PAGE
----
Adam Sternbergh has reached the same conclusion I did about shows like Lost:
Change the format, or at least reimagine it. When it so-called arc shows, we need something between a mini-series and an open-ended run. We need the TV equivalent of a novella: the limited-run show. Series driven by a central mystery (Twin Peaks, The X-Files) peter out precisely because they have indefinite life spans. The writers are forced to serve up red herrings until the shows choke on their own plot twists.
[…] Now let’s imagine an alternate reality in which, say, Lost was designed to run for only two seasons. Rather than getting an increasingly tedious shaggy-dog story, we’d get 48 episodes of tightly plotted, expertly interwoven suspense. Viewers would be both more willing to sign on at the beginning (knowing their investment will pay off) and more inclined to buy DVDs later (either as catch-up for newbies or as a satisfying boxed set). Sure, the show won’t syndicate well, but shows like Lost don’t syndicate well anyway. And the series finale would be hugeâ€”the kind of event TV network executives drool over.
Shows like Lost or The X-Files or Battlestar Galactica work because they are complex, challenging and, at their heart, have a mystery that can be solved. But it’s the refusal to solve anything that ultimately kills them. The X-Files should have ended in Season 5. They had a second chance in Season 7. When did it end? 3 years later with season 10, after replacing the main characters because the initial characters (and actors) that made the premise work were tired of never finding an answer. But the Executives and producers didn’t care. they just saw an opportunity to squeeze a few more bucks at the expense of the audience’s credulity. A mystery cannot go on forever. Stories need to end and in a timely manner.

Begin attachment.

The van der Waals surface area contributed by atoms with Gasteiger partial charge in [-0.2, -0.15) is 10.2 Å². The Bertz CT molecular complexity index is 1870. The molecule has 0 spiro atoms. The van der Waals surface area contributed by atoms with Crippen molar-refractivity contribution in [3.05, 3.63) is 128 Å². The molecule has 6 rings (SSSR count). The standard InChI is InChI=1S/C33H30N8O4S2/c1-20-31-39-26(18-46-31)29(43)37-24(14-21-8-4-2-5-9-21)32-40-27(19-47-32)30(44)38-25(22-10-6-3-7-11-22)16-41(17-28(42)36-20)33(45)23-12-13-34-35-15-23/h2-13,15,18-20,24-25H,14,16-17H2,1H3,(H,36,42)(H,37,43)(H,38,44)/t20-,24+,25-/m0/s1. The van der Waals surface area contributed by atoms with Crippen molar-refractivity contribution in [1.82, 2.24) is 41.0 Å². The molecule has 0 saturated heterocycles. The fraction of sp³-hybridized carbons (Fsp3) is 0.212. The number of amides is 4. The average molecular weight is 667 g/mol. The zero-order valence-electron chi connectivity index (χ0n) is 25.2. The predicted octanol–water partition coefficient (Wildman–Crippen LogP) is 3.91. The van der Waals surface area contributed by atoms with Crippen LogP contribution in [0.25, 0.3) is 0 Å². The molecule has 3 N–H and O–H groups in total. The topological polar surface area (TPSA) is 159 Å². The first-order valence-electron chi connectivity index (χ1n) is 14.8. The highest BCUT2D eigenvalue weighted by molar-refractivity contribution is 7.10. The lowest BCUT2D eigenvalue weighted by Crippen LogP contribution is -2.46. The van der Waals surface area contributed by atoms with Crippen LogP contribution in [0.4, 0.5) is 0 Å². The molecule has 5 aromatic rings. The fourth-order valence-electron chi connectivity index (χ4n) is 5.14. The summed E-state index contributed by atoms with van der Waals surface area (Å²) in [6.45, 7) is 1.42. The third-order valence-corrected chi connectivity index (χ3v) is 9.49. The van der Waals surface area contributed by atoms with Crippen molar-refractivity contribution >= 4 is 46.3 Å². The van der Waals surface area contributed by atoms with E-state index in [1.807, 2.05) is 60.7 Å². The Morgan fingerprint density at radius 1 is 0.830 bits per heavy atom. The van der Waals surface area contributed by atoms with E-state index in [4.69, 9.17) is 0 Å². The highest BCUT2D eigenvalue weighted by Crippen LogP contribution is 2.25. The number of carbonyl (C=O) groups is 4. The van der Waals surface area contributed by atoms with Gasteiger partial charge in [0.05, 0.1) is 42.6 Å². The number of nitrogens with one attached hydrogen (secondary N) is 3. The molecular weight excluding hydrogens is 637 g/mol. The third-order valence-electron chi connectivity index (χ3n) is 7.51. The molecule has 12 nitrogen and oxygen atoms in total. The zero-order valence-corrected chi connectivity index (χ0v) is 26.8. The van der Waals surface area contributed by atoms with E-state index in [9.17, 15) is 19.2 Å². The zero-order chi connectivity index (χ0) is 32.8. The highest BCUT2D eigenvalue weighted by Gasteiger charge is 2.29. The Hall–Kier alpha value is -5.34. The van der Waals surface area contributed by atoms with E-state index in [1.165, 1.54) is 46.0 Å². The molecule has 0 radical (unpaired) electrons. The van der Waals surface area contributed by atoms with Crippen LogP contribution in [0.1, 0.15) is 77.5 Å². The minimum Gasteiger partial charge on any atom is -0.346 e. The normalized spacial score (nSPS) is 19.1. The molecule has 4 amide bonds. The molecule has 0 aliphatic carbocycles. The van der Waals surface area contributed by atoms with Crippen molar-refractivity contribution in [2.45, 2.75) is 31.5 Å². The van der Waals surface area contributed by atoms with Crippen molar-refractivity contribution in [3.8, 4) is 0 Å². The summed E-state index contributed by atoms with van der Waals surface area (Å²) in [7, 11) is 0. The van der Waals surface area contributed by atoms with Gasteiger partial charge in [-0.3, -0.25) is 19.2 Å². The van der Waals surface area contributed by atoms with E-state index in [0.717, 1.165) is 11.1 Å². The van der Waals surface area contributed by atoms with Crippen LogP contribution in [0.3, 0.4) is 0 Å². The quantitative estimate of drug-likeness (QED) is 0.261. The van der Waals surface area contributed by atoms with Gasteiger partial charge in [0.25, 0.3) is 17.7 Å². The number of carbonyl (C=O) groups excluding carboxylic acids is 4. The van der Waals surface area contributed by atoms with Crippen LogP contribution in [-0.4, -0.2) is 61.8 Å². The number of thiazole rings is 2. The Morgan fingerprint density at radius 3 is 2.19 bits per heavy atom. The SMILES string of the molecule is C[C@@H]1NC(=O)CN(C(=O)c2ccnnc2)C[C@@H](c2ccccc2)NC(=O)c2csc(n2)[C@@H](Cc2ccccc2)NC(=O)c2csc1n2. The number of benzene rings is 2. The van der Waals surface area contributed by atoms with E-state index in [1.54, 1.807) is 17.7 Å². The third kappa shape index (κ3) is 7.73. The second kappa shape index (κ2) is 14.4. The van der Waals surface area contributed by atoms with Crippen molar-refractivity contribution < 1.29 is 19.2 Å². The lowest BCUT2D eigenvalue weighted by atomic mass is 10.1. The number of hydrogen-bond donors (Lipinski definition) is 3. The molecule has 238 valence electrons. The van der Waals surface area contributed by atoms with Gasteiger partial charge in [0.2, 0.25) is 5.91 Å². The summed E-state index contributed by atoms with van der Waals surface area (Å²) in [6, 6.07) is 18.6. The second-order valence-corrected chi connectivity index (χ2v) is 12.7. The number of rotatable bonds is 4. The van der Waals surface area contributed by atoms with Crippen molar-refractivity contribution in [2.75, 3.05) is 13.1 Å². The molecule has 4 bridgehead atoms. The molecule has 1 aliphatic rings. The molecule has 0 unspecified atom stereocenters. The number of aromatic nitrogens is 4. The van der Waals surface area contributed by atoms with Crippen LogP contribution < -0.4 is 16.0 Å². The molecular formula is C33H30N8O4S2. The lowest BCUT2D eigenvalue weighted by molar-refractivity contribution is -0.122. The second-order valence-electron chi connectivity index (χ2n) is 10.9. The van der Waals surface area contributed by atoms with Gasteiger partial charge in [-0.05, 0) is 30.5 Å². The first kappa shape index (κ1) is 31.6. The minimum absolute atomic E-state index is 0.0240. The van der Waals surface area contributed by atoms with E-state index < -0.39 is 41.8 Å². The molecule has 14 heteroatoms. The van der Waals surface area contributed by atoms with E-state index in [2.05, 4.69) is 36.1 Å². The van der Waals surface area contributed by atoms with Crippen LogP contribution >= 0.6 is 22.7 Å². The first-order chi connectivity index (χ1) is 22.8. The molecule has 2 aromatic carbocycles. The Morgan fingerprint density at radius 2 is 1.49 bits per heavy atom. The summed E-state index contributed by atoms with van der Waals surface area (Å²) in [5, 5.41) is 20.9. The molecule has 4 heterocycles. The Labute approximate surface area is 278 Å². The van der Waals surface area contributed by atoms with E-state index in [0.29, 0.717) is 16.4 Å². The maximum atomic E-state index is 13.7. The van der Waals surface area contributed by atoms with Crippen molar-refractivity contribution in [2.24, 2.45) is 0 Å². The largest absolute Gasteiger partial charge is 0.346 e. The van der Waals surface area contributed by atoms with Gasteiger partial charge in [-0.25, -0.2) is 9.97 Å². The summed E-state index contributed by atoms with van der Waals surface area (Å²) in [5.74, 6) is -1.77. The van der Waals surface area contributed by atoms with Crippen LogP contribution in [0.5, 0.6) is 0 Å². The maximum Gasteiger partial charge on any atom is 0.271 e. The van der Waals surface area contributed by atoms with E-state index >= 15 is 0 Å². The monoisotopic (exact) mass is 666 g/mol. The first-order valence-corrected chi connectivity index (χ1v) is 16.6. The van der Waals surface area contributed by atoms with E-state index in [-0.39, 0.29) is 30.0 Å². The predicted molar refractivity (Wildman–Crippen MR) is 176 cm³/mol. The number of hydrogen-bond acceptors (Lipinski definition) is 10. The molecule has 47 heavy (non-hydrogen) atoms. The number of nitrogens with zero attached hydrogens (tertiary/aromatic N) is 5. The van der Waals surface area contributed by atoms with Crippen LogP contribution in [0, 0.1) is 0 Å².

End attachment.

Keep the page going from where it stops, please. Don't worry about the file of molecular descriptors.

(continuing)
Imagine if movies did the same thing. Indie never finds the Ark of the Covenant, just an endless parade of tombs and Nazis with increasingly ludicrous cliff hangers. The fellowship keeps walking up Mount Doom, but never gets to the top. There were people who complained that after the nine hours of the three movies, they just didn’t care anymore who won the blessed war or what happened to that damn hobbit and his ring. Now imagine that it kept going on for five more movies with no resolution.
This is what happened to the X-files and what is happening to Lost. They had a good idea but have let it flounder for too long. It no longer matters why the polar bear, or what the numbers mean. Two seasons equals roughly 20 hours (minus commercial breaks) of feignts, dodges and cliffhangers. That’s the equivalent of 10 movies. Imagine watching a 10 movie series and still having no idea what these people are doing or why any of this is happening. You wouldn’t because no studio in their right mind would green light a 10 picture series that never had even a momentary resolution.*
I’d really love to see the American networks switch to the BBC style of drama series. One season of 13 episodes to tell your story. if it’s popular, they’ll do another season, but each season has a story arc. Something is achieved in 13 episodes and it’s over, with a possibility of a continuation. Even the idea floated above, of a limit of two seasons, forces the writers to weed out the ideas that kinda work (but not really) and get to the stuff that shines. There’d be no silly one off episodes where everyone breaks into song. Just tight plotting and storytelling honed down to a razor’s edge.
For all the griping about Firefly being cancelled too soon, at least it didn’t peter out like Buffy did, turning to cheep gimmicks in season 7 to stay interesting. And my fondest hope is that Ronald Moore and the gang at Battlestar Galactica have an end planned for the rag tag fleet, and soon. I’d love it if they find Earth at the end of season 3, fight over it with the Cylons in season 4 and then call it the end. Because they have a wonderful, compelling drama with interesting characters, but if left to wander around the universe in their current state for five or six more seasons, the show will just become monotonous and uninteresting. And no one wants to see that.
* I’m curious to see how many Spider Man films Sony will let Sam Raimi make. My guess is one more, but only if Spider Man 3 does really well.